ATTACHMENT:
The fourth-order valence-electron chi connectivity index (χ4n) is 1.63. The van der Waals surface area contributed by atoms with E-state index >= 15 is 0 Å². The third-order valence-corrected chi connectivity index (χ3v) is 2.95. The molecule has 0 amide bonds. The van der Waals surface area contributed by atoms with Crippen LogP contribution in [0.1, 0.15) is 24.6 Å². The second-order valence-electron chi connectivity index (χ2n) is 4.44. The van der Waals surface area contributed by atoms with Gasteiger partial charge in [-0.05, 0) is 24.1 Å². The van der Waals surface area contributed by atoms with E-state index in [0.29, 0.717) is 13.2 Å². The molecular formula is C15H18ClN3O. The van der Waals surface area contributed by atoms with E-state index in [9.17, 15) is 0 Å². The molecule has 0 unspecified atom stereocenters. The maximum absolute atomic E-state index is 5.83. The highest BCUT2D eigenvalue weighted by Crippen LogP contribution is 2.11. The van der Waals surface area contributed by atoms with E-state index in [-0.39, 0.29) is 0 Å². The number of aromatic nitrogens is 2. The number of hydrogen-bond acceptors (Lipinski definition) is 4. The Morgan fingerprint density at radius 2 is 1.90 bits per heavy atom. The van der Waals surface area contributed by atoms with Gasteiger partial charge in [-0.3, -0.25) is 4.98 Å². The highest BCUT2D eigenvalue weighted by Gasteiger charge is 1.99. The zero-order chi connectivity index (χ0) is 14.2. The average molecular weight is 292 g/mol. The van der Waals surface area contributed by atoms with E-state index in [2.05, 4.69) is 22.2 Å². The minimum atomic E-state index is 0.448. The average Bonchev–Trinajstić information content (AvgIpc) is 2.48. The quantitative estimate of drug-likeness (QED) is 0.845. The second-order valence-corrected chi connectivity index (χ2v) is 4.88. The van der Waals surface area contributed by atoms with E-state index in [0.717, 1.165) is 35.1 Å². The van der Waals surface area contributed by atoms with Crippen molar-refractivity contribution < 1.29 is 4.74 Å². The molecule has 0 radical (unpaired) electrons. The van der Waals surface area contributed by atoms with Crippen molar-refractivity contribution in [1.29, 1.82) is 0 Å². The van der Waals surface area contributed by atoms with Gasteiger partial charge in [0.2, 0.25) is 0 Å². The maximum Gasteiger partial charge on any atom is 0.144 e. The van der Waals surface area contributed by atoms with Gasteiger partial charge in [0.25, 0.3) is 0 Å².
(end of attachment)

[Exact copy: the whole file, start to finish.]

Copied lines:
The fourth-order valence-electron chi connectivity index (χ4n) is 1.63. The van der Waals surface area contributed by atoms with E-state index >= 15 is 0 Å². The third-order valence-corrected chi connectivity index (χ3v) is 2.95. The molecule has 0 amide bonds. The van der Waals surface area contributed by atoms with Crippen LogP contribution in [0.1, 0.15) is 24.6 Å². The second-order valence-electron chi connectivity index (χ2n) is 4.44. The van der Waals surface area contributed by atoms with Gasteiger partial charge in [-0.05, 0) is 24.1 Å². The van der Waals surface area contributed by atoms with E-state index in [0.29, 0.717) is 13.2 Å². The molecular formula is C15H18ClN3O. The van der Waals surface area contributed by atoms with E-state index in [9.17, 15) is 0 Å². The molecule has 0 unspecified atom stereocenters. The maximum absolute atomic E-state index is 5.83. The highest BCUT2D eigenvalue weighted by Crippen LogP contribution is 2.11. The van der Waals surface area contributed by atoms with E-state index in [-0.39, 0.29) is 0 Å². The number of aromatic nitrogens is 2. The number of hydrogen-bond acceptors (Lipinski definition) is 4. The Morgan fingerprint density at radius 2 is 1.90 bits per heavy atom. The van der Waals surface area contributed by atoms with Gasteiger partial charge in [-0.3, -0.25) is 4.98 Å². The highest BCUT2D eigenvalue weighted by Gasteiger charge is 1.99. The zero-order chi connectivity index (χ0) is 14.2. The average molecular weight is 292 g/mol. The van der Waals surface area contributed by atoms with E-state index in [2.05, 4.69) is 22.2 Å². The minimum atomic E-state index is 0.448. The average Bonchev–Trinajstić information content (AvgIpc) is 2.48. The quantitative estimate of drug-likeness (QED) is 0.845. The second-order valence-corrected chi connectivity index (χ2v) is 4.88. The van der Waals surface area contributed by atoms with E-state index in [0.717, 1.165) is 35.1 Å². The van der Waals surface area contributed by atoms with Crippen molar-refractivity contribution < 1.29 is 4.74 Å². The molecule has 0 radical (unpaired) electrons. The van der Waals surface area contributed by atoms with Crippen molar-refractivity contribution in [1.29, 1.82) is 0 Å². The van der Waals surface area contributed by atoms with Gasteiger partial charge in [0.2, 0.25) is 0 Å². The maximum Gasteiger partial charge on any atom is 0.144 e. The van der Waals surface area contributed by atoms with Gasteiger partial charge in [0.25, 0.3) is 0 Å².